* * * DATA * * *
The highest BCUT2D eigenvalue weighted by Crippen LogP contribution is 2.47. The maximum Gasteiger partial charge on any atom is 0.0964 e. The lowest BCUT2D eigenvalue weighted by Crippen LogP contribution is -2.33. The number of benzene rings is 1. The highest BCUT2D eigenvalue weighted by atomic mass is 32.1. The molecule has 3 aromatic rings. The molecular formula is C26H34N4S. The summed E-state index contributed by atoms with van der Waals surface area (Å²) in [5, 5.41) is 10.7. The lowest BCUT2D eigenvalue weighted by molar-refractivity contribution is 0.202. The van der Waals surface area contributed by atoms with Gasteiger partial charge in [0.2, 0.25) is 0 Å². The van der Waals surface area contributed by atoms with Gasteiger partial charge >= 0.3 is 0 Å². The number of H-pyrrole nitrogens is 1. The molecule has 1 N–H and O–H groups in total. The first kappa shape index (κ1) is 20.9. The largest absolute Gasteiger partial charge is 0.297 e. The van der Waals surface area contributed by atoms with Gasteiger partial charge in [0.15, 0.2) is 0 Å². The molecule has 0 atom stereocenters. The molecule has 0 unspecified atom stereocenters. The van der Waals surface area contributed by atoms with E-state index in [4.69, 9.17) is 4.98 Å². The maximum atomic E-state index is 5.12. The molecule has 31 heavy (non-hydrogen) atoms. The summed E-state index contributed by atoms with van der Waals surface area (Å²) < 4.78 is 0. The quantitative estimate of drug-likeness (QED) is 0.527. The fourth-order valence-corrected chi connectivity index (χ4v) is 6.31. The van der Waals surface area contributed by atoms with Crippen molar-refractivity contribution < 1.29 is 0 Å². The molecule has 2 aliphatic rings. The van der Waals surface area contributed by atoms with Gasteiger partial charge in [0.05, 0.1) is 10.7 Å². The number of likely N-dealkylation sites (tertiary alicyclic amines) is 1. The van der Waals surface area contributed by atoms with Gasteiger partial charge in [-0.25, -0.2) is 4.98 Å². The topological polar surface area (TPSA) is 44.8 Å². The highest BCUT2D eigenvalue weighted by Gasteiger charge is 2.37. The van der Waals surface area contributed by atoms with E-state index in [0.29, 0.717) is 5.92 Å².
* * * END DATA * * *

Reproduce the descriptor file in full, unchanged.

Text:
The highest BCUT2D eigenvalue weighted by Crippen LogP contribution is 2.47. The maximum Gasteiger partial charge on any atom is 0.0964 e. The lowest BCUT2D eigenvalue weighted by Crippen LogP contribution is -2.33. The number of benzene rings is 1. The highest BCUT2D eigenvalue weighted by atomic mass is 32.1. The molecule has 3 aromatic rings. The molecular formula is C26H34N4S. The summed E-state index contributed by atoms with van der Waals surface area (Å²) in [5, 5.41) is 10.7. The lowest BCUT2D eigenvalue weighted by molar-refractivity contribution is 0.202. The van der Waals surface area contributed by atoms with Gasteiger partial charge in [0.2, 0.25) is 0 Å². The van der Waals surface area contributed by atoms with Gasteiger partial charge >= 0.3 is 0 Å². The number of H-pyrrole nitrogens is 1. The molecule has 1 N–H and O–H groups in total. The first kappa shape index (κ1) is 20.9. The largest absolute Gasteiger partial charge is 0.297 e. The van der Waals surface area contributed by atoms with Gasteiger partial charge in [0.15, 0.2) is 0 Å². The molecule has 0 atom stereocenters. The molecule has 0 unspecified atom stereocenters. The van der Waals surface area contributed by atoms with E-state index in [4.69, 9.17) is 4.98 Å². The maximum atomic E-state index is 5.12. The molecule has 31 heavy (non-hydrogen) atoms. The summed E-state index contributed by atoms with van der Waals surface area (Å²) < 4.78 is 0. The quantitative estimate of drug-likeness (QED) is 0.527. The fourth-order valence-corrected chi connectivity index (χ4v) is 6.31. The van der Waals surface area contributed by atoms with Crippen molar-refractivity contribution < 1.29 is 0 Å². The molecule has 2 aliphatic rings. The van der Waals surface area contributed by atoms with Gasteiger partial charge in [0.05, 0.1) is 10.7 Å². The number of likely N-dealkylation sites (tertiary alicyclic amines) is 1. The van der Waals surface area contributed by atoms with Gasteiger partial charge in [-0.25, -0.2) is 4.98 Å². The topological polar surface area (TPSA) is 44.8 Å². The highest BCUT2D eigenvalue weighted by Gasteiger charge is 2.37. The van der Waals surface area contributed by atoms with E-state index in [0.29, 0.717) is 5.92 Å².